An effective and service-oriented tax administration is essential to ensuring a healthy business environment and economic growth. The Government of Tajikistan has therefore made tax reform a priority, though revenue collection continues to be a challenge. Poor quality taxpayer services, low institutional capacity, poorly integrated IT systems, and gaps in tax policy analysis and revenue forecasting all contribute to the problem.

    To support efforts to build a more efficient, transparent, and service-oriented tax system, the World Bank-financed Tax Administration Reform Project has supported the ability of Tajikistan’s Tax Committee to operate more effectively in a newly automated environment. The modernization of IT infrastructure and introduction of a unified tax management system mean increased efficiency, with reduced physical interaction between tax officials and taxpayers.

    As a result, the rate of e-filing is now as high as 87.4 percent, with 97.2 percent of all legal entities and 77.8 percent of individual entrepreneurs filing their tax returns electronically. The new system enables the Tax Committee to generate the data necessary for its analytical work and to improve reporting and tax assessments. Around 200 electronic kiosks are being built and equipped in remote locations to help taxpayers who wish to file electronically but do not have access to computers. Thanks to these improved taxpayer services, the number of active firms and individual taxpayers filing taxes has doubled. The Tax Committee is now able to manage all human resources–related issues, such as recruitment, payroll, performance appraisal, benefits, and competencies, through a dedicated system. Moreover, an improved tax training institute with four regional training centers provides regular courses to enhance the professional capacity of staff throughout the country.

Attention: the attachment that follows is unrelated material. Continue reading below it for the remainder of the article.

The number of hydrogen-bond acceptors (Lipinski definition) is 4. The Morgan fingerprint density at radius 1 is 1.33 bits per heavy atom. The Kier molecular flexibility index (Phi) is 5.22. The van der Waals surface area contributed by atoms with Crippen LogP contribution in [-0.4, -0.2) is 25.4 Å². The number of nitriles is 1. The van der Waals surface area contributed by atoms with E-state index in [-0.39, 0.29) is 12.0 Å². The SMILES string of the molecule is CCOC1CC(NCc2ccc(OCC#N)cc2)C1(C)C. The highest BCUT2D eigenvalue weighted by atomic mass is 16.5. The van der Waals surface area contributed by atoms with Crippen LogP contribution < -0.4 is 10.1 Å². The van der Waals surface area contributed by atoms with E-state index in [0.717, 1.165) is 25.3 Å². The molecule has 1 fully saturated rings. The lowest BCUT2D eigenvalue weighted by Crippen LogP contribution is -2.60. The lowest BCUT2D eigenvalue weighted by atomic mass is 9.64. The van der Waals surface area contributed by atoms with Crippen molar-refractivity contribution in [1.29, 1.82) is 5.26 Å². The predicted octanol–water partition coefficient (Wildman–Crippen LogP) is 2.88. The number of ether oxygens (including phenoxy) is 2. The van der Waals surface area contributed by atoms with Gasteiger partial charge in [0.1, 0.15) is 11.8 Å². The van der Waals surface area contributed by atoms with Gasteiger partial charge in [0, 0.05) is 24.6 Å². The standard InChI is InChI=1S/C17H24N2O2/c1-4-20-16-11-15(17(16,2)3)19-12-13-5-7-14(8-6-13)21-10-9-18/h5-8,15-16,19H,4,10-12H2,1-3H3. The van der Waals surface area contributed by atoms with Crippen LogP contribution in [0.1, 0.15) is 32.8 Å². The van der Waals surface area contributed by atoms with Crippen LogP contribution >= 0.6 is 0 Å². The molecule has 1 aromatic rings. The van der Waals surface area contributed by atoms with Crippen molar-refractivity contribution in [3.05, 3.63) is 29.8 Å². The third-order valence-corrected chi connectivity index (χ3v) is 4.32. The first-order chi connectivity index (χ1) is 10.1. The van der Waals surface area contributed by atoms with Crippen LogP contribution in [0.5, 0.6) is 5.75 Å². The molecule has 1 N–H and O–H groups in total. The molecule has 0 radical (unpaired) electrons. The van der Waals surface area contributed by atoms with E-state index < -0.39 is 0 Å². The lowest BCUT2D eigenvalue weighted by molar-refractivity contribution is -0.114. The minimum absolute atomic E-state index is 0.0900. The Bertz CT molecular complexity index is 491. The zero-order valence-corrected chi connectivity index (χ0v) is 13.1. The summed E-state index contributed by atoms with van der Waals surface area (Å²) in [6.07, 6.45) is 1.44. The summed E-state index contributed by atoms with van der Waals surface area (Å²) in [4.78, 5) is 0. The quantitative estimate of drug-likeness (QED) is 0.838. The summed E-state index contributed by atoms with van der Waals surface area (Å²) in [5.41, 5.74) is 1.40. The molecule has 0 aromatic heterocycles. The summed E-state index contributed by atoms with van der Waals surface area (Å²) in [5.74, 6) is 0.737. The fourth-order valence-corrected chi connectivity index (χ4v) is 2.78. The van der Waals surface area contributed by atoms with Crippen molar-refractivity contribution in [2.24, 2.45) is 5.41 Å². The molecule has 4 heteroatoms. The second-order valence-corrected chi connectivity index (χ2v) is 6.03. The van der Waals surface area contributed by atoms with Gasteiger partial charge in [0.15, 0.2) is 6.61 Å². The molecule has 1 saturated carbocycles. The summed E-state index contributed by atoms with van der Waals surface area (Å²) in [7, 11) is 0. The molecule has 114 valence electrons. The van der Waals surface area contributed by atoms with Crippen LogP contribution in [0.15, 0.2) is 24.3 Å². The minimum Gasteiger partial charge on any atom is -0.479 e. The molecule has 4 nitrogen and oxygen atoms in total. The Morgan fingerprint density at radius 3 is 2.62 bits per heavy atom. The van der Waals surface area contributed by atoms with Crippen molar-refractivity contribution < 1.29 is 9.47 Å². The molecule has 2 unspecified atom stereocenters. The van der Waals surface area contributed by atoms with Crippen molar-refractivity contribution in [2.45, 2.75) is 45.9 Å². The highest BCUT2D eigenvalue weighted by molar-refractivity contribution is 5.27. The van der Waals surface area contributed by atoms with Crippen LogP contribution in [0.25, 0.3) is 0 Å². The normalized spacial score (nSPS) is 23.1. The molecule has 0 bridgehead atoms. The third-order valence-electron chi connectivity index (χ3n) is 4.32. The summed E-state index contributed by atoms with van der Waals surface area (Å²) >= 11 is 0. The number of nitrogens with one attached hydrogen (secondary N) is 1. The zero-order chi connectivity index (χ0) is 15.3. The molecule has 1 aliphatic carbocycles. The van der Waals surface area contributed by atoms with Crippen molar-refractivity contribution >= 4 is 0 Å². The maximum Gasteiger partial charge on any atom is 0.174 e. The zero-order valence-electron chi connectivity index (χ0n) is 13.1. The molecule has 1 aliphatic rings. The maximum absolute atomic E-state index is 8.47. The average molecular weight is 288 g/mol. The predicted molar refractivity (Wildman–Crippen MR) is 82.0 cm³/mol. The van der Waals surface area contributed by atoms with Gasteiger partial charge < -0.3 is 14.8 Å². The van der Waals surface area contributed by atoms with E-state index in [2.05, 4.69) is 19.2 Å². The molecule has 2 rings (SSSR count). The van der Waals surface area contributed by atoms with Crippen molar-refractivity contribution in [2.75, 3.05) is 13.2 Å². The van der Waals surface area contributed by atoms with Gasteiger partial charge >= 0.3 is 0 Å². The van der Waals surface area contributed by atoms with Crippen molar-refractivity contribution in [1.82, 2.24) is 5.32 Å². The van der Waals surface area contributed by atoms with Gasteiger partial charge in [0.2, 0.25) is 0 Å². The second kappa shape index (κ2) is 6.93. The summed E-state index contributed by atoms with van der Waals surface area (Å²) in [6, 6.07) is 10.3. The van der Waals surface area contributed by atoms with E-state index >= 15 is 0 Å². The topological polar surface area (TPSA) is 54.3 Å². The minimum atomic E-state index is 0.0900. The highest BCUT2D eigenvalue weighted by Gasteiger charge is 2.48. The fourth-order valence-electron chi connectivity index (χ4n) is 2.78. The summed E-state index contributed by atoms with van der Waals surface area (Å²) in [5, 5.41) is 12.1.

LENDING

Tajikistan: Commitments by Fiscal Year (in millions of dollars)*

*Amounts include IBRD and IDA commitments

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Additional Resources

Country Office Contacts

Dushanbe, +992 48 701-5810
48 Ayni Street, Business Center "Sozidanie", 3rd floor, Dushanbe, Tajikistan
tajikistan@worldbank.org
Almaty, +7 727 377-8220
Central Asia Regional Office: 41A Kazybek bi Street, 4th Floor, 050010 Almaty, Kazakhstan
almatyreception@worldbank.org